Here's my taste in vehicles

AMC Eagle

photobucket-1437-1319407808870.jpg

IH Metro

Downtown1.jpg

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Two words... power valve.

2-strokes are different now. You will see a lot of riders going back to two strokes. One reason is the "power valve" made the power band wider. If at all possible, I'd try to get a 2-stroke with a power valve.

Two more words... Small bore

You have a big bore bike, get something smaller, like a KDX200 or PE175. My only 2-stroke is a KTM 200SX, but that might be above your price range.

Last words... Honda 4-stroke

I have bought a few used bikes in the last few years. All of the old bikes are Hondas. As was said, plenty of used parts. I have a TL125. When I shop for parts, I check to see if the part is TL125 specific (rare and expensive) or hopefully from a CB125 (cheap and millions out there.).

Recently I was a Honda MR175 for a great price. A friend told me the bike had better be good as there are no new pistons for the MR175. Not even some weird, "Shave down a YZxxx piston" patch job. Buy it and if the motor goes south, find a whole new power plant. That ended that purchase. Not having a critical part would be a bummer.

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Two more words... Small bore

You have a big bore bike, get something smaller, like a KDX200 or PE175. My only 2-stroke is a KTM 200SX, but that might be above your price range.

Being close to 6'3" and 260+lbs. geared up, I need a bigger bike. I haven't sat on the smaller bore bikes so I'm just assuming they are set up for smaller a lighter riders than me.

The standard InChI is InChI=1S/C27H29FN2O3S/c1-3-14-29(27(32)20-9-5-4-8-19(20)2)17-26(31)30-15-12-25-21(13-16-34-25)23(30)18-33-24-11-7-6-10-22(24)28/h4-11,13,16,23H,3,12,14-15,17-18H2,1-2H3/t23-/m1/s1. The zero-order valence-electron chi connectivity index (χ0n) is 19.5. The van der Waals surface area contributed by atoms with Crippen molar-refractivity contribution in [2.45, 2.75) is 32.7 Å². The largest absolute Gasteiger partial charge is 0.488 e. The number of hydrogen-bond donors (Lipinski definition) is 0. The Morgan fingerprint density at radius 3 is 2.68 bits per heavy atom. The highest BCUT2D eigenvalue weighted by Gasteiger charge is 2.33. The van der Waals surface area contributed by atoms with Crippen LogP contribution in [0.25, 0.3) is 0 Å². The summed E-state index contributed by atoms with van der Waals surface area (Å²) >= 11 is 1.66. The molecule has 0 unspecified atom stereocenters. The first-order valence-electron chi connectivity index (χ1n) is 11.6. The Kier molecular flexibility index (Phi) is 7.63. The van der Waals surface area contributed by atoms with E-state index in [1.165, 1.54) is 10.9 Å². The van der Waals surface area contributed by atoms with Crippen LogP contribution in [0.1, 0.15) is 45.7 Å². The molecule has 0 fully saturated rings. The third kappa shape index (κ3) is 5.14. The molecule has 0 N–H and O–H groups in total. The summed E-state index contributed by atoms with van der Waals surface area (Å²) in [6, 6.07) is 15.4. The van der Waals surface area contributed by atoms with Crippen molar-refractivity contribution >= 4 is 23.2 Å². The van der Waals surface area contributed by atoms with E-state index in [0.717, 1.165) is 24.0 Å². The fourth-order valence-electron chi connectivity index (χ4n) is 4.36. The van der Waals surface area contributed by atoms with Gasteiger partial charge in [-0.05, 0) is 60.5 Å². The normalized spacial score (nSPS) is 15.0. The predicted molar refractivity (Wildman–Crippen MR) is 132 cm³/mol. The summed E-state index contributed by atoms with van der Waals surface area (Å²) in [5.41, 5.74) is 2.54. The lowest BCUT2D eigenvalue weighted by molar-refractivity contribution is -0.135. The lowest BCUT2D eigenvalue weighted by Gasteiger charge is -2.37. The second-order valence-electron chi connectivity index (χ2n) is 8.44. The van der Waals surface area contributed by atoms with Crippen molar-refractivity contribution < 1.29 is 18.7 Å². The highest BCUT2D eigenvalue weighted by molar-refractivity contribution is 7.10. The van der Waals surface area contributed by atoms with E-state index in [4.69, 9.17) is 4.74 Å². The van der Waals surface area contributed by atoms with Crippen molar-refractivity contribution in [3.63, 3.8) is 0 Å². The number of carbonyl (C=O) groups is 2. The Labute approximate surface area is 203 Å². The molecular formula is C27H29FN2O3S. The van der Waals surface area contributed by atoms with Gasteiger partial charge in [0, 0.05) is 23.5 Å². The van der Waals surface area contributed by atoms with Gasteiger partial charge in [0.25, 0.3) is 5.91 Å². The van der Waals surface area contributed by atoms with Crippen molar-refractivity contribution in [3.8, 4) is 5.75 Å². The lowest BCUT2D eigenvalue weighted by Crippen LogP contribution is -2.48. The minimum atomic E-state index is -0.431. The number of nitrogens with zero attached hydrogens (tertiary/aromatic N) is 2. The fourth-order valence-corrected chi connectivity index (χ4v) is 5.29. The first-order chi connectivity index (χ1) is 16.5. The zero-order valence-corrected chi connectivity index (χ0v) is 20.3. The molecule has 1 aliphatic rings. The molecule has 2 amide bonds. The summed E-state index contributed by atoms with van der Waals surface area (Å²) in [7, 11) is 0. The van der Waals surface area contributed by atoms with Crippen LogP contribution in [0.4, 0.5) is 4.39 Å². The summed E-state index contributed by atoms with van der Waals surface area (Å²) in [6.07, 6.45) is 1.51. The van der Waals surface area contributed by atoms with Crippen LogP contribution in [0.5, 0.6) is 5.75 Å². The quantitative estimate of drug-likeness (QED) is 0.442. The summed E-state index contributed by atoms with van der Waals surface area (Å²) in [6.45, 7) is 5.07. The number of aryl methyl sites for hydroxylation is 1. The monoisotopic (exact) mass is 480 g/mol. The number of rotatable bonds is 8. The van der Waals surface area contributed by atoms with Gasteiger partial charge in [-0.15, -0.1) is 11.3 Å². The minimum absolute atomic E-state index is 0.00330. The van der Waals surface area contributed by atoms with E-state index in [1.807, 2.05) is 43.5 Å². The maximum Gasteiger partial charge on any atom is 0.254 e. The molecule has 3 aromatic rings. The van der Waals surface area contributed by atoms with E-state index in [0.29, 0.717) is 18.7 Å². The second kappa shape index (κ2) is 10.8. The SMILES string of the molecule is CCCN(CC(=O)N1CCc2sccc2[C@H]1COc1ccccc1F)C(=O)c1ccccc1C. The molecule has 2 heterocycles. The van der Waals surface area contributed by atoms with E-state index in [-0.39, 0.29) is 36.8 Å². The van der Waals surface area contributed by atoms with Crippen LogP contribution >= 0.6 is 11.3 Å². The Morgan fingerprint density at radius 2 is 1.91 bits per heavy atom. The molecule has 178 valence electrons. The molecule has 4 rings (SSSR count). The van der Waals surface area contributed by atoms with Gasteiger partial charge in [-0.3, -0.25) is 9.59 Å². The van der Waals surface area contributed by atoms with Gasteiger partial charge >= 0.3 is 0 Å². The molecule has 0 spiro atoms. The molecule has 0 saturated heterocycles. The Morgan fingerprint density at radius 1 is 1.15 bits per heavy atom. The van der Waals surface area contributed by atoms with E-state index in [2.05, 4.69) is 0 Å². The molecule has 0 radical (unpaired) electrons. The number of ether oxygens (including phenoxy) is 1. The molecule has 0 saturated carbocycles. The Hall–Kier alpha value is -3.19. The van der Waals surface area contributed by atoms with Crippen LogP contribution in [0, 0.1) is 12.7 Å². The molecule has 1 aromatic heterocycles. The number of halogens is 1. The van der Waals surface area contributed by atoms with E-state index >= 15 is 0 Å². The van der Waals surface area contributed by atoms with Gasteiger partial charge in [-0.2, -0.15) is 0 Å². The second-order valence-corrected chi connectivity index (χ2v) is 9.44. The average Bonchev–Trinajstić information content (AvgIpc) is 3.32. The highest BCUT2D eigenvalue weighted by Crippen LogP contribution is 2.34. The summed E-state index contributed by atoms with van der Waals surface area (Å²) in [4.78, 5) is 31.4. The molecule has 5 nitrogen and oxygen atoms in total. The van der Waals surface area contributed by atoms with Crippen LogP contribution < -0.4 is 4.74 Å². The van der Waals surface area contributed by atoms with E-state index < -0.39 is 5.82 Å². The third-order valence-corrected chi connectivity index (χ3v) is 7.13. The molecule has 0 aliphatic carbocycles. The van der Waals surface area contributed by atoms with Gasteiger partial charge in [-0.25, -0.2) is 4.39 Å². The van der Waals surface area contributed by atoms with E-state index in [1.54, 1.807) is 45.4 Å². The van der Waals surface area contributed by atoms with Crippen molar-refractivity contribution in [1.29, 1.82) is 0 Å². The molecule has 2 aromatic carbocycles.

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I enjoy the search for parts on the older bikes. I chose the MR 175 specifically because it was a Honda two stroke, parts were hard to find, that it was made for only three years and looked cool. I enjoy working on them more than actually riding them since I love riding my 2010 KTM. I've found many new OEM and Wiseco pistons, aftermarket pipes and other interesting and rare parts for the MR 175 on eBay so the parts are there if you look for them. It is disappointing that Honda has discontinued so many of their parts contrary to the promise made by the founder. Suzuki seems to do a better job of making vintage parts available than Honda (don't know about Yamaha or Kawasaki).

I also agree that the small bore vintage bikes are easy to ride, they are lightweight and small in comparison to the modern machines. Their modest power also doesn't overtax their primitive suspensions so much either. Based on my reading of the tests of the bikes done in the '70's the type of riding has changed today versus then - the vintage Enduro bikes seemed to be more oriented to slow speed, rugged, trail riding. The pooch XR 175 was rated pretty high in one test even though it puts out about 10 HP but it was very tractable and easy to ride.

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Don't let anyone talk you out of it if that is what you want. I trail ride on a 1980 PE 400. Fixing it up there was some issues with parts but it is a great bike. All my pals ride modernand I can keep up with them on everything but a whooped out trail but I don't think I could on modern. I hate those whoopte-doos. On a fire road or two track forget it all they see is my tail light. Stone reliable once the bugs from restoration were worked out.

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I hear you. I have the new technolgy bikes, fun, nearly maintenance free, they make you faster than you really are and save your ass more times than you know and when most certainly you would of crashed on a old bike.

Yes I have a yearning for something simple, throw it around, have fun. That is why I today brough home a 77 PE250B. It will go nice withe MR250 Elsinore.

I guess I am a vintage bike hoarder. I love the ones from my favorite time of life when I was young and carefree, I now collect them, the ones I read about back then. Ones I wanted. The ones that I just thought were cool. Here's my bikes

XL125 -75

XL175-75

XL250 -73

XL250-72

XL350 -74

XL350 -75

XL350 -77

SL125 -72

SL100 - 70

SL350 -71

TL125-75

TS125 -72

TS250 -72 (2)

TS250 - 71

TS400 -72

CL360 -75 (left to me by an old friend)

MT250-74

MR250 -76

PE250 -77

XR650L -05

XR250R -04

CRF450X -08

HD DYNA 07

GSXR-1250 SUZUKI 11

I'm spoiled.....